by Hanna Hannah

Victoria May’s solo show, Residuum (her first in San Francisco at the Don Soker Gallery) is a seemingly inexhaustible elegy to Exhaustion. Like those ancient lyricists, Sheherezade and Ariadne, May is an indefatigable weaver of narratives that are urgently driven by a sense of sheer survival as they are also embedded in the residual fissures of a depleted world in which humanity’s endurance and sustainability – both emotional and literal—hang by a thread.

Spare by Victoria May

For, in fact, one of the most dominant materials in May’s work is thread. In Spare, Collateral Damage, Artery Study, and several other pieces, dark-red thread nakedly performs as Blood. But because as viewers we are made to apprehend it simultaneously as “thread” and “blood,” we are shuttled back and forth (as it were) narrowly between the opacity of material presence and translucent metaphor.

Spare, which consists of a rectangular box—is it a vintage Army medical field box? A magician’s box? A mini coffin?—whose lid gapes open theatrically, allows the viewer to peer inside: Resting on a layer of army blanket and precariously placed at the edge of the “stage” is an anatomical heart made roughly out of dark gray leather and frantically stuffed to bursting with that ruby-red thread. It is hideous. And it is incredibly poignant in its Heart understudy role as “spare.” This is one of the most riveting and loaded works in the exhibition because it concentrates some of the dominant concepts and overriding tenor of May’s work: Spare combines both the fragility in the liminality of all experience with a Brechtian abduction of palliative illusion. This is a “heart” that continues to throb, however bathetically, as if beating in the breast of Beckett’s Clov or Hamm (in Endgame), or Vladimir, Estragon, and Pozzo (in Waiting for Godot).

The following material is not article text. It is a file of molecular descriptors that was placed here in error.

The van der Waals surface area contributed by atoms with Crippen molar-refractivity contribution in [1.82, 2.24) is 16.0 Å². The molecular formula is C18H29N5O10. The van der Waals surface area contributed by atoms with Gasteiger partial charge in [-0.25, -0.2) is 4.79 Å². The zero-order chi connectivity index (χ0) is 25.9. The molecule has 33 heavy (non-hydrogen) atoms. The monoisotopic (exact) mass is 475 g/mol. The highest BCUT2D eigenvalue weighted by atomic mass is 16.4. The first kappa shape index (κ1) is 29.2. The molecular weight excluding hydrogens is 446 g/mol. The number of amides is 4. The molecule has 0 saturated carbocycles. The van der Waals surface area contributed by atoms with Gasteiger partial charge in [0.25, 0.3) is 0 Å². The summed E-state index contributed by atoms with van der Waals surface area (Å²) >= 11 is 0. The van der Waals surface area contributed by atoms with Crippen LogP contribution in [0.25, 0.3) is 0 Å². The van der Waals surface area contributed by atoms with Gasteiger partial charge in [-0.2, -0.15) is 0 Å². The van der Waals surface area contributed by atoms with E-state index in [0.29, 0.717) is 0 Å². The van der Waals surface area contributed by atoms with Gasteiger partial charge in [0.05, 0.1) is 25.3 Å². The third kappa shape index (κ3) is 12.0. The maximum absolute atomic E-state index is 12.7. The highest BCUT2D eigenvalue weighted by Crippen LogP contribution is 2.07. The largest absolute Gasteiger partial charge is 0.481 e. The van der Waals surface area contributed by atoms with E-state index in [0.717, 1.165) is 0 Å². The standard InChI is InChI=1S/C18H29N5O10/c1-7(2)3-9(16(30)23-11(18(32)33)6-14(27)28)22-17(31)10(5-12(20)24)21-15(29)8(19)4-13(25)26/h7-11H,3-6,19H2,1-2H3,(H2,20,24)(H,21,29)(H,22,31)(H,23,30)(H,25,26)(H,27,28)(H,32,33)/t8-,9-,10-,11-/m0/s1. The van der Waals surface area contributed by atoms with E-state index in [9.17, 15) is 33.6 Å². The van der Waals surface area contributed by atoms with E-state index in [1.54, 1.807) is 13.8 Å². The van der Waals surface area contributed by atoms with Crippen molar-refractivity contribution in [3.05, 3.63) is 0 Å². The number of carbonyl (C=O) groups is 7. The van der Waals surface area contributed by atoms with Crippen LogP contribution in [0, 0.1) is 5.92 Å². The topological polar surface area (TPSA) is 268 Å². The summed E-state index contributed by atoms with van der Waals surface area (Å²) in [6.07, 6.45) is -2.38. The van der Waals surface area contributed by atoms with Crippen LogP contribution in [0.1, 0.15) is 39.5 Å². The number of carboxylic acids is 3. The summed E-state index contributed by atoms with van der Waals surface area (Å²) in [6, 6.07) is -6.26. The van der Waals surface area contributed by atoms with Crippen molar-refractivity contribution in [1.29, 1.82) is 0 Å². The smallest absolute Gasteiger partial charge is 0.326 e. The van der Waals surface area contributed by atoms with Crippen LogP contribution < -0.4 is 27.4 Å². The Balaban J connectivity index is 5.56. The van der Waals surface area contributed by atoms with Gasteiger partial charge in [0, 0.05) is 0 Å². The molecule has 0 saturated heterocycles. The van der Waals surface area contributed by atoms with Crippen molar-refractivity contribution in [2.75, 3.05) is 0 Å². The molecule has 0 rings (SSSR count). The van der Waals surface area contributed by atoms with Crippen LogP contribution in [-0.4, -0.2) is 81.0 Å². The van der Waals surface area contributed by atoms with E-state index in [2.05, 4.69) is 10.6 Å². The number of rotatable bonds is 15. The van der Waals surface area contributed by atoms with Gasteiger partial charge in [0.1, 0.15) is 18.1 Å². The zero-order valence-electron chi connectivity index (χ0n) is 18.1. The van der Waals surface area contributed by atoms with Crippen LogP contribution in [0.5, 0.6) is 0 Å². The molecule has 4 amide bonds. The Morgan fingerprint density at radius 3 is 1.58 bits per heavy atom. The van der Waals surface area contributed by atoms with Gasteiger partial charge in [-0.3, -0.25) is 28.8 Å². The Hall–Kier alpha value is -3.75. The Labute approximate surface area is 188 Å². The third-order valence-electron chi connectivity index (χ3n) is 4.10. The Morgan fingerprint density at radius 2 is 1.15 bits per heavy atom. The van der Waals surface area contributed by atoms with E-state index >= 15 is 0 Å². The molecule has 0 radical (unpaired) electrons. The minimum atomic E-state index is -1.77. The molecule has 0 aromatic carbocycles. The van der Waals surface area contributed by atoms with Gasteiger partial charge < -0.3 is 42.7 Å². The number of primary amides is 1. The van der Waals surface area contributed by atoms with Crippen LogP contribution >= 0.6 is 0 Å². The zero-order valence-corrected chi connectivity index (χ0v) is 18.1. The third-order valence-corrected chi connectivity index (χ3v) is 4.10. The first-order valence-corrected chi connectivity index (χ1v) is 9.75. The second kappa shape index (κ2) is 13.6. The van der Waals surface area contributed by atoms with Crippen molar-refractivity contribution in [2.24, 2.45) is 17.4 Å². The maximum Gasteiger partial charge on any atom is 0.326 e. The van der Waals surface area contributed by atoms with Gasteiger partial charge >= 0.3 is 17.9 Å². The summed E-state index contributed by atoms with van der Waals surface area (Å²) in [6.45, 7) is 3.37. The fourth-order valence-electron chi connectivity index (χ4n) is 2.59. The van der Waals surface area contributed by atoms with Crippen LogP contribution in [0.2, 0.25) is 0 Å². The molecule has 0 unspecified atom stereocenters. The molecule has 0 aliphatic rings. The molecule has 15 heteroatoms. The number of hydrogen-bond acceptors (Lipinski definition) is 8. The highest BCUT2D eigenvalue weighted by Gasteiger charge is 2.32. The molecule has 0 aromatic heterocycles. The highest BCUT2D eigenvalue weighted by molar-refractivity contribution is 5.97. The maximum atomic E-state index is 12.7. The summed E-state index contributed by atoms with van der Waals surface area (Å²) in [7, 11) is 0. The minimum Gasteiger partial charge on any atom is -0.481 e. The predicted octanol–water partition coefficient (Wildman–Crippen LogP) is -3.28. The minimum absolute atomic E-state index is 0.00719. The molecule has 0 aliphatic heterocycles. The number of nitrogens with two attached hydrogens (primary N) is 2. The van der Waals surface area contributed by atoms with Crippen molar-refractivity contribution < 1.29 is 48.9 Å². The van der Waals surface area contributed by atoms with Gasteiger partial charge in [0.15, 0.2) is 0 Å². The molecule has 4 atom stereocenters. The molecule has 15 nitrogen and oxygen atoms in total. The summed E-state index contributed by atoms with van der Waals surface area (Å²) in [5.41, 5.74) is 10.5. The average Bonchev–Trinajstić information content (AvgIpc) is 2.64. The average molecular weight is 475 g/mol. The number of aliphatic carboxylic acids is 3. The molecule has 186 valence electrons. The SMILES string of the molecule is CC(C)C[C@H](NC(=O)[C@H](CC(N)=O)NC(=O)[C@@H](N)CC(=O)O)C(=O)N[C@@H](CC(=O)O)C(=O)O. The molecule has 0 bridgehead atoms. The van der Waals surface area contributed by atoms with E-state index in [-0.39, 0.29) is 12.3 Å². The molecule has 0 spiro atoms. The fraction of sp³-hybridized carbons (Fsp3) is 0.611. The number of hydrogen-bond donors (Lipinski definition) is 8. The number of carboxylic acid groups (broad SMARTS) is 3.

May’s Bed is made of rusted steel and organza.

Among other outstanding pieces is Bed, with its oxymoronic combination of materials (also typical for most of May’s work) such as rusted steel and silk organza that has been “embroidered” roughly with a delicate pattern in an almost invisible pale thread. In this installation Bed has been propped up against a corner: its skeletal spring coils gesture unevenly within its gossamer container of silk creating an undulating surface that only the most desperately exhausted could consider a resting place were it placed horizontally on the floor. But standing against the wall, tilting precariously, to this viewer it provocatively evoked Richard Serra’s Tilted Arc, about as defiant, albeit in its deflated, non threatening, and eloquently lyrical presence.

Consumerism by Victoria May

It is not possible to do complete justice to a show as richly complex as this one. I have left out discussion of many of the pieces in the show which evince a bravura in the choice and combination of materials and processes such as embroidery, poured concrete, organza, glassine, silk, nails, beads, etc. Almost all of the wall pieces have a miniature scale and the explicit imagery of landscapes, weeds, buried ‚Äútreasure,‚Äù etc., all convey a dystopic sense of suffocation and entrapment. When we look at Consumerism, (one of a group of four pieces titled Opportunism, Isolationism, and Separatism‚Äîmaking up what are seemingly four of our ongoing deadly global sins) we can detect a silk pouch covering what perhaps we first think of as ancient treasure; but on closer inspection the tiny steel fragments allude possibly to the detritus of industry, and by association, war. We are lead into these smaller landscape pieces through the allures of Romantic esthetic deeply programmed into our collective perceptions. But May soon sets us straight: The traditional, culturally-conditioned illusions that persist and continue to misguide us are exhausted: what remains is the eponymous Residuum — a darkly fierce yet friable expression of survival and caritas. We can‚Äôt go on. We must go on.

Victoria May, Residuum, at Don Soker Gallery 49 Geary, San Francisco
August 12th to September 27th

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